All it takes to put a damper on a day in my practice is finding an open margin on radiographs for a recall patient, when I know I did the restoration. The cascade of emotions and thoughts I am sure are loud enough for both the patient and hygienist to hear even when I am not speaking. There is not much that is more disheartening. In tomorrow’s post I will talk about the balance between our priorities in practice and how e manage them in these situations. One of the most important things I have discovered over the years is that whenever I am uncomfortable, there is great learning to be had. Despite the instinct to explain it away, I have made a commitment to myself to step into the situation. One of the things I want to do is ask myself what I could have done such that this wouldn’t have happened.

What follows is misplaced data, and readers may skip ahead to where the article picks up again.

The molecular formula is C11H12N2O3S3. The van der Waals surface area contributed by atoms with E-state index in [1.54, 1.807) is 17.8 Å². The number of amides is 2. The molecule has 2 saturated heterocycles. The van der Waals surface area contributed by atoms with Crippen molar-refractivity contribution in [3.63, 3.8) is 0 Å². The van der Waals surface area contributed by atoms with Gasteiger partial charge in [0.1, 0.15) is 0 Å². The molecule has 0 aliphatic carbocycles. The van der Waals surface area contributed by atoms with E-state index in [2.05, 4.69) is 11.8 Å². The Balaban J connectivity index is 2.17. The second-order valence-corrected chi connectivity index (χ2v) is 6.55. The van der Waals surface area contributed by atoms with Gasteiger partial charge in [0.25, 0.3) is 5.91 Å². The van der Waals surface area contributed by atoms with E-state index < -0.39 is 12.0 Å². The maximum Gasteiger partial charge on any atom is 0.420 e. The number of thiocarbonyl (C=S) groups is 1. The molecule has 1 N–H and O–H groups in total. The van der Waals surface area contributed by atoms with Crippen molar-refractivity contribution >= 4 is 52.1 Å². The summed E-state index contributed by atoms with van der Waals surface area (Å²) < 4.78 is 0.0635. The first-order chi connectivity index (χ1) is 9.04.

What feels overwhelming in these situations, is the magnitude for both the patient and I of now scheduling time and going through the procedure of cutting off the restoration, re-preparing the tooth and fabricating a new restoration. I have spent quite a bit of time analyzing the way in which I prepare teeth, gain retraction and take impressions to minimize the incidence of open margins. Even with all of that, I am clear from time to time the factors will align such that the restoration that comes back from t e lab does not fit the tooth precisely enough. Given this I asked myself the question of what I could do to catch these situations prior to the cementation. Recently we started routinely taking a radiograph at the seat appointment prior to the final bonding or cementation. After the restoration has been tried in, margins checked and the contacts perfected we take an image. We have the patient biting lightly with a cotton roll between the restoration and the Rinn instrument to hold it in place. It doesn’t make it fun to tell a patient that their new restoration doesn’t fit and we need to take another impression, but it is far better than having that conversation after cementation. It demonstrates to our patients the extent that we are committed to their health and the quality of what we do, instead of as an oops!